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FCC Wants To Replace Your Cable TV Box With An App

Federal Communications Commission Chairman Tom Wheeler says lack of competition in set-top boxes has meant consumers pay more to get TV services.
Daniel Acker
Bloomberg via Getty Images
Federal Communications Commission Chairman Tom Wheeler says lack of competition in set-top boxes has meant consumers pay more to get TV services.

The Federal Communications Commission has seen the future of cable TV, and it looks like the apps on your smartphone.

The agency will vote Sept. 29 on a proposal from commission Chairman Tom Wheeler to require cable TV providers to offer their customers a free app to replace the set-top box. It's seen as a consumer-friendly move; according to a congressional study it costs the average cable consumer $231 a year to rent the box.

In an op-ed in the Los Angeles Times, Wheeler says his proposal would "end the set-top box stranglehold":

"If you want to watch Comcast's content through your Apple TV or Roku, you can. If you want to watch DirectTV's offerings through your Xbox, you can. If you want to pipe Verizon's service directly to your smart TV, you can. And if you want to watch your current pay-TV package on your current set-top box, you can do that, too. The choice is yours. No longer will you be forced to rent set-top boxes from your pay-TV provider."

Wheeler says one of the biggest benefits for consumers will be integrated search. That means cable providers would have to offer a search function that would not only scan their content for, say, the movie Casablanca but also search streaming services like Amazon Prime or Hulu.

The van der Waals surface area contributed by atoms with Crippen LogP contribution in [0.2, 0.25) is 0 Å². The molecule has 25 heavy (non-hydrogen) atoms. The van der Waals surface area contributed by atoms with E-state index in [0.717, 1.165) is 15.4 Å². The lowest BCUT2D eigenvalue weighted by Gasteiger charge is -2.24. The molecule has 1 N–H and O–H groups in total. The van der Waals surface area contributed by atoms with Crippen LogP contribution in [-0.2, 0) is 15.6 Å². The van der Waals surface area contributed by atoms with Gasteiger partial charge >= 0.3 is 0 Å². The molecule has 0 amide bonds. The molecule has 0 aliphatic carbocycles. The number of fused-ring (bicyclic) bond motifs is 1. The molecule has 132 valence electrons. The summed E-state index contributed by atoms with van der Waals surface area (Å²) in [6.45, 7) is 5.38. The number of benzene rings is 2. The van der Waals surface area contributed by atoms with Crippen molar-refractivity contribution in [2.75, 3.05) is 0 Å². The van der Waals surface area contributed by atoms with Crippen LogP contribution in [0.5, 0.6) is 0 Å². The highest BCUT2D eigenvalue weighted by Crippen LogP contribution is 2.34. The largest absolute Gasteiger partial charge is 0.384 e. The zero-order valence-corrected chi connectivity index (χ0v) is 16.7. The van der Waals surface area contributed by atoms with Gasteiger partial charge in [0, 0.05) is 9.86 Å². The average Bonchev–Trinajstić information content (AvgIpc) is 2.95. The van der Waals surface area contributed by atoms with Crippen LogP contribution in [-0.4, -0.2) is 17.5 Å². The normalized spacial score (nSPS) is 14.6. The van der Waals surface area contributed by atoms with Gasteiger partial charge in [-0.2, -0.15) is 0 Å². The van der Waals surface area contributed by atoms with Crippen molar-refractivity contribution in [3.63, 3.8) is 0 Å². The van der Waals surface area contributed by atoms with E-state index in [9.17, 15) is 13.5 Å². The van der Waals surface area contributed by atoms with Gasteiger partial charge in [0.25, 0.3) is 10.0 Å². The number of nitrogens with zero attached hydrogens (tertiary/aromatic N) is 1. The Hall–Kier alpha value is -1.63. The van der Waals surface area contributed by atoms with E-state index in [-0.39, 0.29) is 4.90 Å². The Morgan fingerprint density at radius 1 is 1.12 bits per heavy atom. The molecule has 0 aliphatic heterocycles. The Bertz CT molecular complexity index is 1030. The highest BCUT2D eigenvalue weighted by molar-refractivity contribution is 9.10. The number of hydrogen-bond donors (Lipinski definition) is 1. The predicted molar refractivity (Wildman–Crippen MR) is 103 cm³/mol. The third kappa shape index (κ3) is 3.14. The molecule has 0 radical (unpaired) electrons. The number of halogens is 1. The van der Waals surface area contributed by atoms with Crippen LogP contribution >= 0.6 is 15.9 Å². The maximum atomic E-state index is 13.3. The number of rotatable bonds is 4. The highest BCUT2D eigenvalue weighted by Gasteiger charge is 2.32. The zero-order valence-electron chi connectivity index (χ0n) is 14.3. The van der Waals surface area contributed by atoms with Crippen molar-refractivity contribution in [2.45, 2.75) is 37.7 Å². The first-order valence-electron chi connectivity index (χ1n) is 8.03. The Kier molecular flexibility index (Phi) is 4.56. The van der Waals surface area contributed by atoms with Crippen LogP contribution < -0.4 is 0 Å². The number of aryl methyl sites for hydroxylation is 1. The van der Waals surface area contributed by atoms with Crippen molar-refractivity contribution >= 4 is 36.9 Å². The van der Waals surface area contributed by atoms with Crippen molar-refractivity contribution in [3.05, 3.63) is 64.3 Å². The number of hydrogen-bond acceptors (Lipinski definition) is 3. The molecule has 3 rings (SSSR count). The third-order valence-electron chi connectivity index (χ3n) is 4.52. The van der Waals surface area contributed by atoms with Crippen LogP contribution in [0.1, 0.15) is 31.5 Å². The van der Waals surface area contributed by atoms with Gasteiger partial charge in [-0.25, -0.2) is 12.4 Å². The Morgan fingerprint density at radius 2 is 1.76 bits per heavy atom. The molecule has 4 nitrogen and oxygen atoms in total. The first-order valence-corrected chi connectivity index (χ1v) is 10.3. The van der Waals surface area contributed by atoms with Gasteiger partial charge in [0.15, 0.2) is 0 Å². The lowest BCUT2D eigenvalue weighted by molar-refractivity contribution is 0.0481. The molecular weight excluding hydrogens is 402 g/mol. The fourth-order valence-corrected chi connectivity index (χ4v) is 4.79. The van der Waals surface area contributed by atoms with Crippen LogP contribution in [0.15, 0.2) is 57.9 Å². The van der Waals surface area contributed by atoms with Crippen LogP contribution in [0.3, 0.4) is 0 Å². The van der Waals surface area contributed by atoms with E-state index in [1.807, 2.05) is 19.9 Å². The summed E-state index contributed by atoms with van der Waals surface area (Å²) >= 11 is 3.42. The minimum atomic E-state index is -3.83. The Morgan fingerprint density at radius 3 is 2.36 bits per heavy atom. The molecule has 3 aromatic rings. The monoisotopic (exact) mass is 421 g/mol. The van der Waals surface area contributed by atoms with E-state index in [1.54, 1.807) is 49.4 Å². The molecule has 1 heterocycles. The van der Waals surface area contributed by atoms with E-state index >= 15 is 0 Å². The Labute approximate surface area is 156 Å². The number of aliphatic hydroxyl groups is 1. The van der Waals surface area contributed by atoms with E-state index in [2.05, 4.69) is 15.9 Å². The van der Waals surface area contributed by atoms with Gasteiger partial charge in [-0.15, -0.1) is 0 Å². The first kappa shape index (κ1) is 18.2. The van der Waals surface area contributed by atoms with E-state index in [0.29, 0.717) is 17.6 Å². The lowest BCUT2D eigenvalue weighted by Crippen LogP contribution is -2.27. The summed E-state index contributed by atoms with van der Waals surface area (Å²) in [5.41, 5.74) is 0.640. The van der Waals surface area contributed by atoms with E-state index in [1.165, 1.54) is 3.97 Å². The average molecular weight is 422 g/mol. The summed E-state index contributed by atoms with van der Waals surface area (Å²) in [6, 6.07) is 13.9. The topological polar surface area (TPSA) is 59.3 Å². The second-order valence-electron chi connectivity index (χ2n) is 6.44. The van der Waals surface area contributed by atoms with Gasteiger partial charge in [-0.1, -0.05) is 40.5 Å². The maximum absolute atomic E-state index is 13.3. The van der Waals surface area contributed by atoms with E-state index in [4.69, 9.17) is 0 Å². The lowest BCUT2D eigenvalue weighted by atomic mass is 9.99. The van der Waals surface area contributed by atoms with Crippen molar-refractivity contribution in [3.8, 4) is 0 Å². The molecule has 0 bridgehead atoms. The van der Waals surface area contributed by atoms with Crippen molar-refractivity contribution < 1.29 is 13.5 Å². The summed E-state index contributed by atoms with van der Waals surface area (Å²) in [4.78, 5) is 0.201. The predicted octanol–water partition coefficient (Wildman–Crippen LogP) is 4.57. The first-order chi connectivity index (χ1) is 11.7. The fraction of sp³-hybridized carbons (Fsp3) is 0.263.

As is often the case, not everyone is happy with Wheeler's proposal. Back in February, the commission voted to propose an open standard for set-top boxes, meaning cable companies would have to provide their content to makers of third-party devices. An FCC official who briefed reporters on background denied that Wheeler's latest proposal amounts to a "significant retreat" from the February plan.

The proposal would call for creation of a licensing body that would set the rules of the road for how the apps would work. The FCC would have oversight of the body.

The National Cable & Telecommunications Association, which represents the biggest cable providers, says the licensing body would create "a bureaucratic morass" that will "slow the deployment of video apps, ignore copyright protections and infringe on consumer privacy."

But Public Knowlege, which pushed for the open standard, says the revised proposal "could save consumers billions of dollars a year" and "increase competition and innovation in the video marketplace."

If approved by the full commission later this month, cable providers would have two years to comply with the new rules.

Copyright 2021 NPR. To see more, visit https://www.npr.org.

NPR News' Brian Naylor is a correspondent on the Washington Desk. In this role, he covers politics and federal agencies.